See more from this Session: General Global Agronomy: II
Wednesday, October 19, 2011: 10:20 AM
Hilton Palacio del Rio, Corte Real DEF, Concourse Level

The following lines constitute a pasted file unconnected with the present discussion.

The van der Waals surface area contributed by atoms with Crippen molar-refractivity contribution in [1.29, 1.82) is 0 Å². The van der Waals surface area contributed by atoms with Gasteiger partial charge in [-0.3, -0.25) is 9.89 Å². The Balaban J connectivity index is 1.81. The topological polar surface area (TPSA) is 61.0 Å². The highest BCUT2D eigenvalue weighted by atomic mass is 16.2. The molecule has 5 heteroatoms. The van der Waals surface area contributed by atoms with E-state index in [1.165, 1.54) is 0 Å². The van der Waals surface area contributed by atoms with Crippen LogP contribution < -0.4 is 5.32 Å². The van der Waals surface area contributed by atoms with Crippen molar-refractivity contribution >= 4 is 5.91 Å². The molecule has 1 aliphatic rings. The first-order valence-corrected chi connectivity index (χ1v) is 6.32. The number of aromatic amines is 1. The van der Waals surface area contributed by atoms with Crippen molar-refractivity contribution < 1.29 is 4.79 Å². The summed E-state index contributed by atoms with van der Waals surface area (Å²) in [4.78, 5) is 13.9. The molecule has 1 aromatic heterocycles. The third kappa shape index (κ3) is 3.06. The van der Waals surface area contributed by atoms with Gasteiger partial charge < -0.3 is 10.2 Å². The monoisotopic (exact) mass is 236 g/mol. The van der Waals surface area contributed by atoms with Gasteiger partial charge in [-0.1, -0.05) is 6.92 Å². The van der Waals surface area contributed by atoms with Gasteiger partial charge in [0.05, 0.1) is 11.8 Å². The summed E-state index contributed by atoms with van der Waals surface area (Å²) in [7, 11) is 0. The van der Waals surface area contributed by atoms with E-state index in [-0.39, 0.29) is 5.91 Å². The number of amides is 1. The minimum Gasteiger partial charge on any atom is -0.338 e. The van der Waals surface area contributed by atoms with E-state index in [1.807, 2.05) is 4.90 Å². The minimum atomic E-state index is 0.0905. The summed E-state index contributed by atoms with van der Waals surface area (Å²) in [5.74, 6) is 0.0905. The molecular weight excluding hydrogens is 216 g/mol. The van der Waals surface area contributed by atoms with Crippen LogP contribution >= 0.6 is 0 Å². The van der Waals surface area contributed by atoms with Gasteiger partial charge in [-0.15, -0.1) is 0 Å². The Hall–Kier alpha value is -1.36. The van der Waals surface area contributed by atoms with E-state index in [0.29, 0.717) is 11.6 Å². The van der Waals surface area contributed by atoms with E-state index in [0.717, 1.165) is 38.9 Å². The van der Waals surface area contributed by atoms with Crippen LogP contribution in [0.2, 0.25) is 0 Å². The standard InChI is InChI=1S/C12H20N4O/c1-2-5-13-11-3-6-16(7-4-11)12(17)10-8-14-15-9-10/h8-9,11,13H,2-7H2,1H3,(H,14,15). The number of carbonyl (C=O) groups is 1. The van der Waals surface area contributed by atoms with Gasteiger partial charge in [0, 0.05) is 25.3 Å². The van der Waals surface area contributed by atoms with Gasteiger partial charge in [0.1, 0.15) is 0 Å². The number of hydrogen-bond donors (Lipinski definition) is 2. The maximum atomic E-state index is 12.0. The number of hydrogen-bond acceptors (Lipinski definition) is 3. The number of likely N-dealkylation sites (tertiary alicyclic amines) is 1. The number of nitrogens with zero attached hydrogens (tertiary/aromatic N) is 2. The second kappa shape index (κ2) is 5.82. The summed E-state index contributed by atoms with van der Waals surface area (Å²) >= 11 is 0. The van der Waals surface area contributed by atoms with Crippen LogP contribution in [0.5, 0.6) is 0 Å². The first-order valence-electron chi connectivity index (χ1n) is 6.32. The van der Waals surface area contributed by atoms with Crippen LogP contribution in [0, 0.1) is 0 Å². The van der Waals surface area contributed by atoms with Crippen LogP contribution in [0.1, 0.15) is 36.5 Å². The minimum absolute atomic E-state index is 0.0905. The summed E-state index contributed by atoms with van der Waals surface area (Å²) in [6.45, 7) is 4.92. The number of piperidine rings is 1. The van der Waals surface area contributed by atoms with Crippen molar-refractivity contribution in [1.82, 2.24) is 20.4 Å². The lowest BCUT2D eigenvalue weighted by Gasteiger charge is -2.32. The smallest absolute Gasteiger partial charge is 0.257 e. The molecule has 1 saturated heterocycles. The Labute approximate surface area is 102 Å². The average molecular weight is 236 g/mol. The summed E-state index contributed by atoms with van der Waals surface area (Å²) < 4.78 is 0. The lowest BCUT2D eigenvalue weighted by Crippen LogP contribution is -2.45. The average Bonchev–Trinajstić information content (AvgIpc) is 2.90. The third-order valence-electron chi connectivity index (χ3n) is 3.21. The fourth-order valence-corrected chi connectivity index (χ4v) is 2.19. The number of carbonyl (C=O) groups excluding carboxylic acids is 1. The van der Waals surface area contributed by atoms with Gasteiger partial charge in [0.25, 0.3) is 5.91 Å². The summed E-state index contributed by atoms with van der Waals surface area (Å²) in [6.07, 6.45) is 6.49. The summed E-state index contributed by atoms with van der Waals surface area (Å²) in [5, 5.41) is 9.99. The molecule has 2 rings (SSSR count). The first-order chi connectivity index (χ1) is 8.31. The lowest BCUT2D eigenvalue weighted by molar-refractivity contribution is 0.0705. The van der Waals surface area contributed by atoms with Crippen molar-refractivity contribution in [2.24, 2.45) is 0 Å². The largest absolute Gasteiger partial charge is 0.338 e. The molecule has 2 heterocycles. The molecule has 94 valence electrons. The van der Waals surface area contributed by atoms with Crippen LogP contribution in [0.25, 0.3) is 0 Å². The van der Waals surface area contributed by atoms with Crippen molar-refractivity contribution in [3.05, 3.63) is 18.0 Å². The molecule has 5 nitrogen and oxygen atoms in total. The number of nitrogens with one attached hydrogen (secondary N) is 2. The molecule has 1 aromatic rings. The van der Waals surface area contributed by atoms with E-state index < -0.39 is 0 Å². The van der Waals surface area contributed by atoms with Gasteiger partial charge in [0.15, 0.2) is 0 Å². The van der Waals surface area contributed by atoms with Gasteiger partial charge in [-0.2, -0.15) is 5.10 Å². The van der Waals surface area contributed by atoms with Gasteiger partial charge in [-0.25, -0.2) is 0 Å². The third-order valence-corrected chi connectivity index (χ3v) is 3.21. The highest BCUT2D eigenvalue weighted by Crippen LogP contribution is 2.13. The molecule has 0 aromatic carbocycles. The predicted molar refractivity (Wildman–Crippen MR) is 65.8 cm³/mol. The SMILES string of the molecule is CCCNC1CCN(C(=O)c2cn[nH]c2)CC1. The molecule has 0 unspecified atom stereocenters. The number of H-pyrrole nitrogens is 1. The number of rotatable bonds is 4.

Conservation agriculture (CA) practices are accepted as a means of increasing soil carbon, and thus productivity, in a variety of climates and geographic locations. As with any farming practice, it is necessary to adjust fertilizer rates to maximize the benefits for particular soil and climatic regions, and these can only be determined through experimentation. The study was conducted near Mohale’s Hoek and Roma, Lesotho. High erosion rates and low soil fertility make the farmlands of Lesotho in sub-Saharan Africa an ideal region to profit from the benefits of CA, particularly the potential to increase the maize yields in a country that is a net importer of its staple food despite the vast areas of land under maize production. There is currently no scientific data confirming even fertilizer recommendations, plant populations, or date of planting for growing maize in a CA rotation, and without this knowledge farmers cannot maximize their economic yields. We evaluated N, P, and K fertilizer rates, planting dates, and plant populations and calculated maximimum economic yields for livelihood farmers that use only a hoe, small-scale farmers that use oxen for draft power, and larger-scale farmers that use tractor drawn planters. Decreasing inter- and intra-row spacing, planting as soon as the first October rains appear, applying a pre-plant fertilizer N and P, and side-dressing N are important in maximizing yield and profitability.